Monday, 11 June 2007 12:56

The Mothers of Plaza De Mayo's Resilient Spirit for Truth and Justice in Argentina

Written by Wilson Ugangu
The plaza De Mayo or the May square in central Buenos Aires is no ordinary public park. Over the last thirty years it has acquired a symbolic significance of struggle for truth and justice against past atrocities. It is here that a group of elderly women now commonly known as the Mothers of Plaza De Mayo have been gathering every Thursday evening for the last thirty years to solemnly march round the Park’s central stature.
They have repeated this simple ritual every single Thursday in memory of those they lost during the murderous military rule in the late seventies to the early eighties. For ordinary Argentineans, the mothers of Plaza De Mayo embody the face of defiance and a nation’s search for truth and the struggle for justice for the systematic torture, disappearances and the murder of innocent citizens during the dictatorship.

They have come to represent a historical moment in their country’s life, a constant reminder to a shameful sad past in which approximately thirty thousand Argentines were tortured and murdered during the military dictatorship which took power on 24/3/1976 after overthrowing the government of Isabel Peron.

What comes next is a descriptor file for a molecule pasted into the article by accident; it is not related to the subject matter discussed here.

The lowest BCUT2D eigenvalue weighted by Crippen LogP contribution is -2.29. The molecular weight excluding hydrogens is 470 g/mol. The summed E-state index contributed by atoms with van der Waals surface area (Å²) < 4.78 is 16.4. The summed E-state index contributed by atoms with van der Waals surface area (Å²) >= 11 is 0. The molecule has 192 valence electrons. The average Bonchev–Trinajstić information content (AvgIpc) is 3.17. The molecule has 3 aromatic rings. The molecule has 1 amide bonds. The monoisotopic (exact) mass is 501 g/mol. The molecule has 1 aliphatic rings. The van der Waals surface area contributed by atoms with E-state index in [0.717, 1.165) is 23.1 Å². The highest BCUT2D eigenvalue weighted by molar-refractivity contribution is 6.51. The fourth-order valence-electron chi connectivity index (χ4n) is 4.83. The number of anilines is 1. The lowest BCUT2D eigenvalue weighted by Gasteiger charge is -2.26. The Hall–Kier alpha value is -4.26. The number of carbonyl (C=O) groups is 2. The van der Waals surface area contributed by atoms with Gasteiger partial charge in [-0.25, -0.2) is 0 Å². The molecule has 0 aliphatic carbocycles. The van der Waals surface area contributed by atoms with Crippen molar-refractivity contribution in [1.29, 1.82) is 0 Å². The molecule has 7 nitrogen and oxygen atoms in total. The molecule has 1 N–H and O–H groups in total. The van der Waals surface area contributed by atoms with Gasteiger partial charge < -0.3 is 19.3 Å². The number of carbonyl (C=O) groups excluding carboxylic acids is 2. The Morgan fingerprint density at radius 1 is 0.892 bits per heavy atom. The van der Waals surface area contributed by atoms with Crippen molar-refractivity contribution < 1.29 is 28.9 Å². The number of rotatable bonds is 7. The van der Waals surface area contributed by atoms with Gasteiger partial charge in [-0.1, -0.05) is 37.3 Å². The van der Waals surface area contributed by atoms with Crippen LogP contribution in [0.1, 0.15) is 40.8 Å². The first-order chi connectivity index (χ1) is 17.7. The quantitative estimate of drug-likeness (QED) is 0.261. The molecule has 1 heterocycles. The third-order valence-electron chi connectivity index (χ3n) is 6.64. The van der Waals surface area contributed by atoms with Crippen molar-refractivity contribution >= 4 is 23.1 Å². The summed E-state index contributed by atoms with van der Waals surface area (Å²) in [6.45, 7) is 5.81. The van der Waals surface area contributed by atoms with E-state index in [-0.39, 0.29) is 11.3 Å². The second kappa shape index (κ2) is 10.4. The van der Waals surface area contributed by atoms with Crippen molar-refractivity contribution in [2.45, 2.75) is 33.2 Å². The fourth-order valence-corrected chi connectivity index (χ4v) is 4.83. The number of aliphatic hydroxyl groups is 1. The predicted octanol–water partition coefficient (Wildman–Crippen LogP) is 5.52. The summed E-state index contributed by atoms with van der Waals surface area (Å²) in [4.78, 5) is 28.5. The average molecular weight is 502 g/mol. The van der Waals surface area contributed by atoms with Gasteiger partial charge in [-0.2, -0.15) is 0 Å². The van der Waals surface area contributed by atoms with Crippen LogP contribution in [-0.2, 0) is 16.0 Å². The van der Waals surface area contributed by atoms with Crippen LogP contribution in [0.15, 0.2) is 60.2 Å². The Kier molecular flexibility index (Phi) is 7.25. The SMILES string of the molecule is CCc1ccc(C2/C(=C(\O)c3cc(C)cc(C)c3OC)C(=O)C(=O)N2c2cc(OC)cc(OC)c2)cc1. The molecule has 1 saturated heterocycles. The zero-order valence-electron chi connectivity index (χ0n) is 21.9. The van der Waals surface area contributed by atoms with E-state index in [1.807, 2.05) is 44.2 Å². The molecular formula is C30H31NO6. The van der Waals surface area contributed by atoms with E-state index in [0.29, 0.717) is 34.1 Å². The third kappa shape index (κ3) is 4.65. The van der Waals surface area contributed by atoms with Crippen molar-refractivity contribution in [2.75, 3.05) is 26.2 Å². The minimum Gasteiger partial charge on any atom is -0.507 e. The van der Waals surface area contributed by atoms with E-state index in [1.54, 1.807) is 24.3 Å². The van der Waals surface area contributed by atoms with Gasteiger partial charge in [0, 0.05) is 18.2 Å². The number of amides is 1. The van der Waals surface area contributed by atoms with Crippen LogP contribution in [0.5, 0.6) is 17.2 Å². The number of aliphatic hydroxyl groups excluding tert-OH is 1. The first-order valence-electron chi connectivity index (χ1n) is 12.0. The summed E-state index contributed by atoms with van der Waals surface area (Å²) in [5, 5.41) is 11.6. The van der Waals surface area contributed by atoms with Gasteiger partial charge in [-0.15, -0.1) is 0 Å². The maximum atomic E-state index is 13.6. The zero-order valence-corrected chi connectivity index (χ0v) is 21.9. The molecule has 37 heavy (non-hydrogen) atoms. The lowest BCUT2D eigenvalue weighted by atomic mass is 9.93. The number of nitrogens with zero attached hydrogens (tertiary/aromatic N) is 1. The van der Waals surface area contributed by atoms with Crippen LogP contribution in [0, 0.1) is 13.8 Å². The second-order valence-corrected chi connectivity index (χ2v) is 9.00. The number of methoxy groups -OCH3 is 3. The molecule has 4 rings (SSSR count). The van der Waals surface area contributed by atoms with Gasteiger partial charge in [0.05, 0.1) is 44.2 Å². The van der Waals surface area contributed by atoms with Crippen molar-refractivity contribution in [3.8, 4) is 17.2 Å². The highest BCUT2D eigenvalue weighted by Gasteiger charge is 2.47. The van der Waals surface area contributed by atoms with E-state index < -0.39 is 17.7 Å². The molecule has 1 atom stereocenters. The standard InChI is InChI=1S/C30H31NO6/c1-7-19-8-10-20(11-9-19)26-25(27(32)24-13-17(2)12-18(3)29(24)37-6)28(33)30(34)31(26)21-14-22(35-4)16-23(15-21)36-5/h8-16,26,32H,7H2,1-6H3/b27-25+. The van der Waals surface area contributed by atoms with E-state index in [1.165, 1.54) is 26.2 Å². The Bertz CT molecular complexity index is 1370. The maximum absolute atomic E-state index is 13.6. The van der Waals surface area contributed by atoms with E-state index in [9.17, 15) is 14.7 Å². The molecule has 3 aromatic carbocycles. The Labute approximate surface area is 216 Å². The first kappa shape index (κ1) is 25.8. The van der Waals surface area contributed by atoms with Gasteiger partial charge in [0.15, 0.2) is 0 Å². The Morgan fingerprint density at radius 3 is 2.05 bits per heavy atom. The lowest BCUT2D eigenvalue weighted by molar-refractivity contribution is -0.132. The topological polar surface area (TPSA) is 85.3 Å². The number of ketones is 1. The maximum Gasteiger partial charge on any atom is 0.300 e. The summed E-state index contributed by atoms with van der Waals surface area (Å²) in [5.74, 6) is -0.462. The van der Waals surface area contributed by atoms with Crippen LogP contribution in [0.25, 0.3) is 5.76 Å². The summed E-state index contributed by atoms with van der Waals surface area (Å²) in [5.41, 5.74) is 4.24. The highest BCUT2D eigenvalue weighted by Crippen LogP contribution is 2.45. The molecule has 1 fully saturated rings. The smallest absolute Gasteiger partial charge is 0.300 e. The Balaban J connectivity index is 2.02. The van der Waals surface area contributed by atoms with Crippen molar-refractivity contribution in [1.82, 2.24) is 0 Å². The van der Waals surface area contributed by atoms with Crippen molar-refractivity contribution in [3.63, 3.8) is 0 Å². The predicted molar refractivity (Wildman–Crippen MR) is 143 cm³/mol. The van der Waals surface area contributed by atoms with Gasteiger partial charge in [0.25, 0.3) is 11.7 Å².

The military take-over was soon followed by a nationwide crackdown on critics of the regime. All forms of public expression particularly those critical of the regime were met by brutal force. As a result, thousands of people were tortured and subsequently murdered by the military.

The military top cadre also embraced corruption and created a privileged minority class which thrived on stolen state resources. Martin Becerra a sociology lecturer at the University of Quilmes says that Argentina before the military revolution of 1976 was perhaps the most equal country in Latin America.

Each of the mothers of Plaza De Mayo, mostly now in their seventies carries a heart rending story of a husband, a son or daughter tortured, murdered or made to disappear in one way or the other during the seven year military rule between 1976 and 1983.